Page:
Aaron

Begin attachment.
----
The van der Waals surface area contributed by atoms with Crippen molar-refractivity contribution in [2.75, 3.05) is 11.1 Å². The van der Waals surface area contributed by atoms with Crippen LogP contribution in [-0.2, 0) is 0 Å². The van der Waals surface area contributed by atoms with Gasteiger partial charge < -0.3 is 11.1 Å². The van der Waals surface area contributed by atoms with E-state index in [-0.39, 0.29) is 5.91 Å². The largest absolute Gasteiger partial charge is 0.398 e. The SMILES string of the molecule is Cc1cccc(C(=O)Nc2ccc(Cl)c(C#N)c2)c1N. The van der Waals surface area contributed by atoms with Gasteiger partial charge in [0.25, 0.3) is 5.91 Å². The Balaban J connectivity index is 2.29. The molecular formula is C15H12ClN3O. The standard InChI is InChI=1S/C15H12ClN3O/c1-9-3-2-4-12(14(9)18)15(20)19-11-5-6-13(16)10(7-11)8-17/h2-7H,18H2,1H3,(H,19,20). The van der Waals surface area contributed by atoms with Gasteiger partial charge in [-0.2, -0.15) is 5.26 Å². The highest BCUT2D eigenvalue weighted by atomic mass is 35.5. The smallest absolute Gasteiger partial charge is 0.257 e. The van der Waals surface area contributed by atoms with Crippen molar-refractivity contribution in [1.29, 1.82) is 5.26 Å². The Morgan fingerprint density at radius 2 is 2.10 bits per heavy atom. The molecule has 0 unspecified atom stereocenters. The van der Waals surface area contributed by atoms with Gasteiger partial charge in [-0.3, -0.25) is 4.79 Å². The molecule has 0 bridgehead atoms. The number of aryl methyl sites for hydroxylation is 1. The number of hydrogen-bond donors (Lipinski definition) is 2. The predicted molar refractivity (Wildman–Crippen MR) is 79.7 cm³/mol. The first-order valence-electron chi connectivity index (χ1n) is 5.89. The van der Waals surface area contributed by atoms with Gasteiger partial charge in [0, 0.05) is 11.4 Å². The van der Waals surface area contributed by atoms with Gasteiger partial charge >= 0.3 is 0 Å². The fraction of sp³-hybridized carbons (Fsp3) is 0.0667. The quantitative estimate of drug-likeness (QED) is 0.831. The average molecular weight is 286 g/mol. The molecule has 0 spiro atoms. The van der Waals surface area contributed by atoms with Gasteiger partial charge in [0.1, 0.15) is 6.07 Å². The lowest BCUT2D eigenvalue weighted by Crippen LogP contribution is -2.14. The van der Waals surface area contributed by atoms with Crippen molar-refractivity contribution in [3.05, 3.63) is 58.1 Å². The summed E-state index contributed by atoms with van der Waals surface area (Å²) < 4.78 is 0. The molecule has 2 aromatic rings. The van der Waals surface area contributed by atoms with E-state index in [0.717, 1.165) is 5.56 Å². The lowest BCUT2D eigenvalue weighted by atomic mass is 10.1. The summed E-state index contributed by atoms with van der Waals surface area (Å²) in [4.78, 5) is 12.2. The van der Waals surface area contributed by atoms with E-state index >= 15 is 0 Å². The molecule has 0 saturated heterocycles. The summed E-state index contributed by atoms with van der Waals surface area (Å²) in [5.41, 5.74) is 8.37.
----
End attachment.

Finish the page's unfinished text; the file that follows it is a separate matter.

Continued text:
Awkward and undemanding characters embarking on an unceremoniously and unrealistically fragmented journey? This does not bode well. SONATA rumbles into the science fiction curio of off-world terraforming, species conflict, and giant skeleton gods that can communicate with the spirit of the dead. Very little in this comic book makes sense. The book's initial, high-concept story pits competing factions of humanity against one another but on a second planet. The humans do what they've always done: Awkward and undemanding characters embarking on an unceremoniously and unrealistically fragmented journey? This does not bode well. SONATA rumbles into the science fiction curio of off-world terraforming, species conflict, and giant skeleton gods that can communicate with the spirit of the dead. Very little in this comic book makes sense. The book's initial, high-concept story pits competing factions of humanity against one another but on a second planet. The humans do what they've always done: bicker over natural resources and pledge to wipe out one another simply because they can. Nothing fancy. At the center of the series is a typically enterprising young woman who is the best at doing whatever she does because she doesn't pay attention to the rules: training local beasts, flying scouting missions, befriending aliens, and so forth. Sonata, the woman, gets into a bit of trouble when she crosses paths with an equally, typically enterprising young man from a rival tribe. Pau is an idiot, but what great heroine in survivalist comic books hasn't fall in love with an idiot? Pau's tribe is full of technocratic warmongers, so it's no surprise he's conflicted when it turns out the locals he believed to be backward "primitives" turn out to be caretakers of the giant god-beasts that roam the barren landscape. SONATA is tedious and predictable. The two feuding sides bury one another in melodrama, kill a few stragglers and innocents, lose precious sons or daughters, and are confused as to whether they should unite for a common cause or diverge from the obvious solution in favor of good old fashion human ego. The book's high-concept comes into play when one considers the vast quantity of resources and energy required of these two competing forces to terraform a new planet, survive, and plot their enemy's death. Unfortunate for readers, very little about these characters' technology is explained, very little of their political motivations are given context, and very little of their practical history (of how they got to where they are now) is given the time of day. In this comic, whatever happens, just happens. The local alien folk are morally ambiguous without much reason. The requisite young male and young female egoists fall in love . . . obviously. And the distant home world of the narrative's feuding clans is suddenly very interested in not allowing its once-absconded rebels to live in peace. SONATA also bears aesthetics that are difficult to digest. The rendered art prioritizes stiff, awkwardly cel-shaded models that move poorly, take up too much space, are prone to bad lighting, and leave no room for functional environmental design to take root. The character designs are a mixed bag, which probably doesn't help considering a number of the appointed antagonists look as rudimentarily "evil" as their dialogue is rudimentarily written. Of the simple pleasures wrought by most sci-fi books, SONATA checks a few boxes — but does not do so particularly effectively.